I was planning to read a paper on Plath's reception (and mis-reading) in China, and this is a book cover I would like to illustrate. The poetry book is entitled Haizi (and) Luo Yihe Work, which was published in 1991 in Nanjing. Haizi was a graduate from Peking University, a poet, born on March 26, 1964, and committed suicide on the same day at his 25 birthday in 1989 by lying on a railroad. His suicide is the most celebrated suicide and he is now a poet martyr.
He had nothing to do Plath, but when this book was published, with his friend Luo Yihe who died from heart attack three months after Haizi's death, the book cover related them to Plath in a strange way. On the back cover, there are two lines of words, with the author's country and name, which literally reads:
death is an art, poet's death
actually equals to poet's rebirth.
-----[US] Sylvia Plath
As there is no distinction between "dying" and "death" in Chinese translation (and there is no distinction between singular and plural forms of "poet" here), the first half line should be a "faithful" translation from Plath, but no one knows how come there are the following one and a half lines. Still, these two lines were once quite popular and much quoted.
In terms of "dying," misquotes include "suicide is an art," and the story goes that Plath was fascinated by "suicide" that she did it ten times. Ten, of course, is another misreading of "I have done it again. One year in every ten."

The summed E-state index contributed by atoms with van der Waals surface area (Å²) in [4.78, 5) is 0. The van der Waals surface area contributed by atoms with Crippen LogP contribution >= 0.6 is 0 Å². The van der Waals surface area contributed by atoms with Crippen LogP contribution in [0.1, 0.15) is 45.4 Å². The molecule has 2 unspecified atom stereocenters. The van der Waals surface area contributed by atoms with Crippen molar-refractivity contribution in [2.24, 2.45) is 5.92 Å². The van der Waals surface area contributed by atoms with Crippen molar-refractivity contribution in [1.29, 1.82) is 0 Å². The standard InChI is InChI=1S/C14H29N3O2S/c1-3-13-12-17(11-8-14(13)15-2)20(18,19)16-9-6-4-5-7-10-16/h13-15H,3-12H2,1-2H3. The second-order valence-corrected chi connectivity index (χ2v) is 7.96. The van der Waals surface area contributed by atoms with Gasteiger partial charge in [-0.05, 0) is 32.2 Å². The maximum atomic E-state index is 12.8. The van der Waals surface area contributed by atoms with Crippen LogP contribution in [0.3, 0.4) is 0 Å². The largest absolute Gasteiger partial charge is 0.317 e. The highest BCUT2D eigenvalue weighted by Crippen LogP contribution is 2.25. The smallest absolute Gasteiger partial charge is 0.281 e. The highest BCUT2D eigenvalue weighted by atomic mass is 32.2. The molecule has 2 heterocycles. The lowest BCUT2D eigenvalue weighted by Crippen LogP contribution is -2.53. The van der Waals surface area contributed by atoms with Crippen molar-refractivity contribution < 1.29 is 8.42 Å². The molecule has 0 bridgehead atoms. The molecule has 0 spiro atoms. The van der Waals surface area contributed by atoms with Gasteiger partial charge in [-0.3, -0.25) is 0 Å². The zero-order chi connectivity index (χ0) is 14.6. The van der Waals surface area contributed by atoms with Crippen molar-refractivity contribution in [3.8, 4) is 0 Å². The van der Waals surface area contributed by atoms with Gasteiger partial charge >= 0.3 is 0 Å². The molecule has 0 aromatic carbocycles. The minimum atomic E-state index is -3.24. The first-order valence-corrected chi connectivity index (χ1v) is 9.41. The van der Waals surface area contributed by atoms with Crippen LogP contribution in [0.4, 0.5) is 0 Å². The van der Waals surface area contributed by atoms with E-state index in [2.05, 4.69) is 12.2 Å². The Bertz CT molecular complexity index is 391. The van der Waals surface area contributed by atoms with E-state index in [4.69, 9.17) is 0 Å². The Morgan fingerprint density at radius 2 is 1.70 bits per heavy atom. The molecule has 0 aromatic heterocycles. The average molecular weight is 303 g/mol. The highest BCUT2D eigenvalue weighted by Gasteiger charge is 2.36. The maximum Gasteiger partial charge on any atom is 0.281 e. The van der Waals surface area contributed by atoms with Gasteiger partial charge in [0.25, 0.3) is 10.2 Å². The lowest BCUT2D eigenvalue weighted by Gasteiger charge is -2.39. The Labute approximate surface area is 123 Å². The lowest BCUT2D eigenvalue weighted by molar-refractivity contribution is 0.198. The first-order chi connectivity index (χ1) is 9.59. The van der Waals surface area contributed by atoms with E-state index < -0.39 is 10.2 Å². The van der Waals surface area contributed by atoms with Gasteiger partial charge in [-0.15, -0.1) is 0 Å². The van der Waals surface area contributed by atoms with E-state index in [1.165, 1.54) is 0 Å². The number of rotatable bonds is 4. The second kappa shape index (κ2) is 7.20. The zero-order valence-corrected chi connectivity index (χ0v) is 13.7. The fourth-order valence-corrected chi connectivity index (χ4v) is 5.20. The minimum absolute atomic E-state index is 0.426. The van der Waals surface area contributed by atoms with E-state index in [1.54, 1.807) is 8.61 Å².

Her (and Hughes) publication in Chinese includes The Bell Jar (three versions already in the Mainland and one in Taiwan) and Anne Stevenson's Bitter Fame, Hughes's Birthday Letters (with quite a few notes from his sister, probably on the condition of copyright arrangement).
There is not a Plath poetry book in Chinese, and about forty poems have appeared in official publications (books and magazines with ISBN).
Fan indicated that later this summer Plath's poems - translated into Chinese - will be published in two or three issues of a privately published and circulated magazine. This includes all the poems in 1961, 1962 and 1963 section in her Collected Poems (except for Three Women).
He also told me about a book which talks much about Sylvia Plath's influence on contemporary Chinese women poetry:
Zhang, Jeanne Hong. The Invention of a Discourse: Women's Poetry from Contemporary China. Leiden: CNWS Publication. 2004. pp.304 (ISBN 978-90-5789-096-3). This book is perhaps the first and only one that focuses on Sylvia Plath's influence on Chinese women's poetry. Copies can be found at libraries throughout the US and internationally. From my perspective it is so refreshing - and important - to know that Plath has made an impact outside of English speakers.